An upper digestive endoscopy was carried out one month after the first consultation, in which the presence of a diverticulum 35 cm from the incisors (in the lower third), with food content, was observed in the esophagus. The mucosa was unchanged and the vascular pattern was preserved. In addition, the esophago gastric transition, located 40 cm from the incisors, coincided with diaphragmatic clamping and was within normal limits. The results for the stomach showed a normal shape, volume and distensibility of the organ. There was also a small amount of hyaline stasis fluid in the usual colour. The mucosal fold and antral peristalsis were preserved. The retro vision manoeuvre showed the hiatus adjusted in relation to the endoscope and visualized some flat erosions in the gastric antrum mucosa, with a centered and patent pylorus. In the duodenum, the bulb had a preserved lumen and mucosa, and the second portion had intact folds and mucosa. A biopsy of the gastric mucosa was also taken for urease testing, with negative results for Helicobacter pylori. Diagnostic impression: esophageal diverticulum with food content at 35 cm from the incisors and mild erosive antral gastritis (Figure 1). Esophageal manometry, a test that assesses the pressure tone and motility of the esophagus, was carried out 2 months after the first visit and showed the upper esophageal sphincter situated 17 to 20 cm from the nostril with an extension of 3 cm, a mean respiratory pressure at rest of 35.3 mmHg and normal relaxation. The body of the esophagus showed asynchronous peristalsis. The average amplitude was 10 wet swallows at 03 cm above the IES of 81.7 mmHg. The lower esophageal sphincter, located between 39.5 and 45.5 cm from the nostril, was 6.0 cm long, with a PIP of 42.5 cm from the nostril, and was predominantly intra-abdominal. In addition, mean respiratory pressure (MRP) at rest was 33.5 mmHg and relaxation was normal.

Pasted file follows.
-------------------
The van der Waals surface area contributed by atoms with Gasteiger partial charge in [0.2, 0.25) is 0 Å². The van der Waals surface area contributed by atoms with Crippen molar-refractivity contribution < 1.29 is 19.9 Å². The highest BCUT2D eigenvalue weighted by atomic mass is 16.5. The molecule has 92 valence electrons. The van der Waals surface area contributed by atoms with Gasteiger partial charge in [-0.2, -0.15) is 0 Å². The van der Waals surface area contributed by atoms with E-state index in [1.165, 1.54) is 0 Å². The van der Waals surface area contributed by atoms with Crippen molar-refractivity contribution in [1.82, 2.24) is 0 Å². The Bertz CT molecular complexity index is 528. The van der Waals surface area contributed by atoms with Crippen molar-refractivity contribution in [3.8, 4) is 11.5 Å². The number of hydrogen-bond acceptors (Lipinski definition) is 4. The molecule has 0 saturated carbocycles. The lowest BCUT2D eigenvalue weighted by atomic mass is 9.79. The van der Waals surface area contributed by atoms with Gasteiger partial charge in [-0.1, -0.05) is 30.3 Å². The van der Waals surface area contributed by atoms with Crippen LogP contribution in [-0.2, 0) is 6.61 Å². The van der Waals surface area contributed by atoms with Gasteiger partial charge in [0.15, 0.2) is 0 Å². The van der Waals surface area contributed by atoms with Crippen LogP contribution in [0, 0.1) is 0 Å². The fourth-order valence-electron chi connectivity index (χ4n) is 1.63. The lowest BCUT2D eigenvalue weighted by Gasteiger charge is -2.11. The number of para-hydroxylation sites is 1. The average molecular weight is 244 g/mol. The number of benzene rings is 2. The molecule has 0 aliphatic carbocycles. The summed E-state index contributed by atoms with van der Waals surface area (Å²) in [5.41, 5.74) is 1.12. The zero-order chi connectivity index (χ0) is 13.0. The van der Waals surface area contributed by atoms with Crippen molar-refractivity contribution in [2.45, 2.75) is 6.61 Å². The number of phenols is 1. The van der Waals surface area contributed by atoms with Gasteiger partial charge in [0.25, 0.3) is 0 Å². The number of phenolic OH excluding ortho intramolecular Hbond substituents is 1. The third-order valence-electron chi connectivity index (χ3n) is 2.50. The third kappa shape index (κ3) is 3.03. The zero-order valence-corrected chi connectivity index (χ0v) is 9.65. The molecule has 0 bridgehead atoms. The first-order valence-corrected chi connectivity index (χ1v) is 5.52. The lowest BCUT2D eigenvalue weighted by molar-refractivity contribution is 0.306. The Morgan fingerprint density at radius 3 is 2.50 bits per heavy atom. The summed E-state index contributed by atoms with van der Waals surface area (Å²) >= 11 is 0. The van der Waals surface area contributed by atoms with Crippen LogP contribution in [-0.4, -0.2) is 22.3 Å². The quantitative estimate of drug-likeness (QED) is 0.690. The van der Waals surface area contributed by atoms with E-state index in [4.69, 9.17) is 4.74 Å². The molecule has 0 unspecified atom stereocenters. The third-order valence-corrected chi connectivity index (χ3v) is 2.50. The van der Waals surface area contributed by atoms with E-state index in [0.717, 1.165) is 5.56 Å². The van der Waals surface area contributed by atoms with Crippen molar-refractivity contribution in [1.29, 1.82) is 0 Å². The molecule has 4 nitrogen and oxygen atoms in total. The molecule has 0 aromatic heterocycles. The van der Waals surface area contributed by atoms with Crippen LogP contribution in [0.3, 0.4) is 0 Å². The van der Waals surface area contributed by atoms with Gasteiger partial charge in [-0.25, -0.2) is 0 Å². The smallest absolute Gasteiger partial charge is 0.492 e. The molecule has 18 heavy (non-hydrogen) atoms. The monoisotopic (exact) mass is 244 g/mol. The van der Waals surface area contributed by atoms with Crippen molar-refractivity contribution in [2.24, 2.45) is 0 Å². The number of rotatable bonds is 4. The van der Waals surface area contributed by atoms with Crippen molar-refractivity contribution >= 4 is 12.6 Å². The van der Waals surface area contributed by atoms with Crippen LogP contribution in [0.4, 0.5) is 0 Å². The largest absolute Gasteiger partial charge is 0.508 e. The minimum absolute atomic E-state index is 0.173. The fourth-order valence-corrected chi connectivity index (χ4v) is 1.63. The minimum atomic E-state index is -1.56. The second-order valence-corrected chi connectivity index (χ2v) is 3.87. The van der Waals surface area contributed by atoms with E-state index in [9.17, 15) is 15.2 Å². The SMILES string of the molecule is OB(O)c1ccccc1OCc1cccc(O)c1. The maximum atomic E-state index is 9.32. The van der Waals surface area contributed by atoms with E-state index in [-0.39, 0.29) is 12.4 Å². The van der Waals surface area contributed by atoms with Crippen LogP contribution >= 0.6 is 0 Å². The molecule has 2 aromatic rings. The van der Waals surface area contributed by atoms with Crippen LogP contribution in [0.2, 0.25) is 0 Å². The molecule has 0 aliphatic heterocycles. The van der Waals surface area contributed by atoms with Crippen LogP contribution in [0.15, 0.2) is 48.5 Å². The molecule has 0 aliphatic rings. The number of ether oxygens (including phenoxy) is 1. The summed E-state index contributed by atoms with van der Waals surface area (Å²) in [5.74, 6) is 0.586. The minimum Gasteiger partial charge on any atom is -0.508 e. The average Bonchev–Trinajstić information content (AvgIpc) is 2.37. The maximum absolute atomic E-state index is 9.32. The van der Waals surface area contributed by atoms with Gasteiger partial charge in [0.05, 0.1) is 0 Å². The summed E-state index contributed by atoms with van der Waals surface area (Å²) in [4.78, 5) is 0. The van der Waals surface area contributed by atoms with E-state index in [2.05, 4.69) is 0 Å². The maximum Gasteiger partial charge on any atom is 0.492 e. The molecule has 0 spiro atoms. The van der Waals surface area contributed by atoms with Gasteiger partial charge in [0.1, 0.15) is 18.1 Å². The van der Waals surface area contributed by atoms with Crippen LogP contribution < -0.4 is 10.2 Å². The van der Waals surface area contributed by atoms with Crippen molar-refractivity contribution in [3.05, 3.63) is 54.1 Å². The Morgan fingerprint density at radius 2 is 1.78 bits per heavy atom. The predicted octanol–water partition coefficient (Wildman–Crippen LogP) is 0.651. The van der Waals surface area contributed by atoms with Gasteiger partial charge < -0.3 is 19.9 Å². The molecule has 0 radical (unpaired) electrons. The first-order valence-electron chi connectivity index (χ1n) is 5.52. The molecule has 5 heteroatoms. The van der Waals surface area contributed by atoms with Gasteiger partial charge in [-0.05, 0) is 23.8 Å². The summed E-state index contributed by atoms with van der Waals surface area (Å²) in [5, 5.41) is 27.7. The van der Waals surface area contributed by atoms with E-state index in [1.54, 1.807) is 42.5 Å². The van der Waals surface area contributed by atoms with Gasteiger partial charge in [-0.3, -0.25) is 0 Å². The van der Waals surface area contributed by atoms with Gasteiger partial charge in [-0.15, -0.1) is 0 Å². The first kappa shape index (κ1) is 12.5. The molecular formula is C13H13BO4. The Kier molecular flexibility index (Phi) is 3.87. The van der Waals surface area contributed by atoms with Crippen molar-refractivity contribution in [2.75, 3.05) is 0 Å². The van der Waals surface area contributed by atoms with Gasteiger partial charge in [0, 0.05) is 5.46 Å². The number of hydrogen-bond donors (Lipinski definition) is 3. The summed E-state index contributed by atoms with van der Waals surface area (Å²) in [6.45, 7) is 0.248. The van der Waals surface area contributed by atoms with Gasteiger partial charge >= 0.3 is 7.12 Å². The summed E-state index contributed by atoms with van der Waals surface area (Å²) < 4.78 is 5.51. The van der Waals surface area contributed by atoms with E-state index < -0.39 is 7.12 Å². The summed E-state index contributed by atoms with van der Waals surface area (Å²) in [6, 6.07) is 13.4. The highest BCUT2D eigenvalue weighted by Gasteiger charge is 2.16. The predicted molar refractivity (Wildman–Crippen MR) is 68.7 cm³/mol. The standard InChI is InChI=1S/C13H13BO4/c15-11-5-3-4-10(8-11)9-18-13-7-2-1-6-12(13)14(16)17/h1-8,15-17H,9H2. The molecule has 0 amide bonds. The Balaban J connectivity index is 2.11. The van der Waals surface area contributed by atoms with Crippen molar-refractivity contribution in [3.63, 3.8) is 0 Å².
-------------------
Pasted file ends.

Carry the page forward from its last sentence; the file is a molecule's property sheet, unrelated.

Figure 1 Upper digestive endoscopy findings. Arrow (1) Esophageal lumen, Arrow (2) epiphrenic diverticulum in the esophageal lumen.